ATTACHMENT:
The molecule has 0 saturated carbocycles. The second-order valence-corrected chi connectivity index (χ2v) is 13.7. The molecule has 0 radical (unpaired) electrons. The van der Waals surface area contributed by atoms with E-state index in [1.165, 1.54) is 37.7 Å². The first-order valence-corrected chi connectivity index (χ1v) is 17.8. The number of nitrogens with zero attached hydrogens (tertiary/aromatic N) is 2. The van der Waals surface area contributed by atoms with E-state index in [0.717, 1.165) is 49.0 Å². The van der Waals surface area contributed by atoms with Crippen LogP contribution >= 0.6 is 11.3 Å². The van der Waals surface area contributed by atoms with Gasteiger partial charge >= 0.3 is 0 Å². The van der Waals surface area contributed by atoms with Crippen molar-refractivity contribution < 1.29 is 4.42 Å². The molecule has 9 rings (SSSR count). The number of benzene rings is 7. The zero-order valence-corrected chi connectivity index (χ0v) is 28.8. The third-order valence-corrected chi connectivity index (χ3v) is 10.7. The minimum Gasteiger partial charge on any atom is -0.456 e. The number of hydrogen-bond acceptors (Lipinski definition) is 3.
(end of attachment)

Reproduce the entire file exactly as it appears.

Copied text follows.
The molecule has 0 saturated carbocycles. The second-order valence-corrected chi connectivity index (χ2v) is 13.7. The molecule has 0 radical (unpaired) electrons. The van der Waals surface area contributed by atoms with E-state index in [1.165, 1.54) is 37.7 Å². The first-order valence-corrected chi connectivity index (χ1v) is 17.8. The number of nitrogens with zero attached hydrogens (tertiary/aromatic N) is 2. The van der Waals surface area contributed by atoms with E-state index in [0.717, 1.165) is 49.0 Å². The van der Waals surface area contributed by atoms with Crippen LogP contribution >= 0.6 is 11.3 Å². The van der Waals surface area contributed by atoms with Gasteiger partial charge >= 0.3 is 0 Å². The van der Waals surface area contributed by atoms with Crippen molar-refractivity contribution < 1.29 is 4.42 Å². The molecule has 9 rings (SSSR count). The number of benzene rings is 7. The zero-order valence-corrected chi connectivity index (χ0v) is 28.8. The third-order valence-corrected chi connectivity index (χ3v) is 10.7. The minimum Gasteiger partial charge on any atom is -0.456 e. The number of hydrogen-bond acceptors (Lipinski definition) is 3.